Fitzer, Jason Richard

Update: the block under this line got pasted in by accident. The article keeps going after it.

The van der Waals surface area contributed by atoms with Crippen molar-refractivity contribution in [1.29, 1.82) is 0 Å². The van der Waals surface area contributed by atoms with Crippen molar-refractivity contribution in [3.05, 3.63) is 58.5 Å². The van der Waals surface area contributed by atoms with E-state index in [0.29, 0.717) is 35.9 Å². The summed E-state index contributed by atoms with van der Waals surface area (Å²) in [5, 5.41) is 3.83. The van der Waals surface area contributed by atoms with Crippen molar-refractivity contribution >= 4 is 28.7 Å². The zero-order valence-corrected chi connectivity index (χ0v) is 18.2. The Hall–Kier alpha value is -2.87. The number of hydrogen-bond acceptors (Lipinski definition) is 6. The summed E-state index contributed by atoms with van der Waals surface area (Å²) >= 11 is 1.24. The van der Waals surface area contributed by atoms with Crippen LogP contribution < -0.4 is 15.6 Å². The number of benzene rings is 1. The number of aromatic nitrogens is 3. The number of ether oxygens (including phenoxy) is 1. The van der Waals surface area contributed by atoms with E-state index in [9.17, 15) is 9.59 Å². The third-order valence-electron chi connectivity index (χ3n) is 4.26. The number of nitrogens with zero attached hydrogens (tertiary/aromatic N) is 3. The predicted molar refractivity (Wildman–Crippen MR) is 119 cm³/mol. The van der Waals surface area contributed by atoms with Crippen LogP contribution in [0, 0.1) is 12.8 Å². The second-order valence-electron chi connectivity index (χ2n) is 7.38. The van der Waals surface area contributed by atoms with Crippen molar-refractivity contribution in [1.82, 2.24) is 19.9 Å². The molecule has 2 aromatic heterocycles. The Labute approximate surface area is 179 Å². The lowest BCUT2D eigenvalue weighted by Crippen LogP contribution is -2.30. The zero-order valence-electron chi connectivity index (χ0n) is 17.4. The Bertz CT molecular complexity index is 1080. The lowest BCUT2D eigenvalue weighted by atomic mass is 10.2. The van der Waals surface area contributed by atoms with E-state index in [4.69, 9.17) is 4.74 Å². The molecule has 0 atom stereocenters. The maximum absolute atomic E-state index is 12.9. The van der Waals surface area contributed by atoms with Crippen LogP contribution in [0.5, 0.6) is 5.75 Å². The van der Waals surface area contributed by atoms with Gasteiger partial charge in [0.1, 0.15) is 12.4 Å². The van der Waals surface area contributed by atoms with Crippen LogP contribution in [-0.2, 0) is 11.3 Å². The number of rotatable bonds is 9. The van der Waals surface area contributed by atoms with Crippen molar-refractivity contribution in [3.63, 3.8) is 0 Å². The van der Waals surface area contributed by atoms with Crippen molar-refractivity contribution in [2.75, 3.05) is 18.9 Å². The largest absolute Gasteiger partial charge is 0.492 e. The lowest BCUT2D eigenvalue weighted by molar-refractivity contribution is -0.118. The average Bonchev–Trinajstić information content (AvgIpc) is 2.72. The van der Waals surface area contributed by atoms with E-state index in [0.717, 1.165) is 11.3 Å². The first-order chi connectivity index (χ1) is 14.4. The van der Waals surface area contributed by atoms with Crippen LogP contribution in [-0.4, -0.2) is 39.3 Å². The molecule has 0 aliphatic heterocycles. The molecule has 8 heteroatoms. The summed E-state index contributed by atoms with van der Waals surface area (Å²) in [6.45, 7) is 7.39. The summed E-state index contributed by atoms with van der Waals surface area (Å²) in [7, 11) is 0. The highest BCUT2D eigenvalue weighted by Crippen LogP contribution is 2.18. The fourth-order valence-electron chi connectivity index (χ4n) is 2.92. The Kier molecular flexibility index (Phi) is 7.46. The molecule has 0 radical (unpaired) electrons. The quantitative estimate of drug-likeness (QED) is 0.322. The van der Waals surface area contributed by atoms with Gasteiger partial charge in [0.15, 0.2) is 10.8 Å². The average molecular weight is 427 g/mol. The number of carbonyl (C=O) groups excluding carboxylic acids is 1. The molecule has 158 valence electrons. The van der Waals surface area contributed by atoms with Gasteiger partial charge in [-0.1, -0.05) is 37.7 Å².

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Nine student affairs professionals shared stories of working with students of color in various higher education environments, and the challenges associated with their work. Critical race theory was used as the theoretical framework for this study, along with a narrative inquiry methodology. Participants shared their stories through two interviews, and the sharing of an artifact that symbolized their approach to working with students of color. The stories shared by the participants revealed insight about how they approached their work with students of color and what informed their approaches. The various approaches shared by the participants included attending student events and advocating for students to senior administrators. Mentoring and supporting relationships proved to be significant to the majority of participants in the study, offering guidance to the participant’s approaches. These relationships also helped the participants decide to pursue careers in student affairs. The findings of this study suggest that narratives can lead to a greater understanding of how student professionals of color work to support students of color within their institutional environments. Utilizing their narratives, senior university administrators can make time for student affairs professionals to share their stories, to better understand their identities and needs as they work with students of color. Professionals of color need support, which can be provided through communities composed of other professionals of color. Further, it is important for White student affairs professionals to be engaged in supporting professionals of color in the dismantling oppression. White professionals must also be equipped to engage with students of color. The role of higher education and student affairs graduate programs should also be explored as an area for future research, to consider different ways that student affairs professionals can receive knowledge and skills to support them in their work with students of color.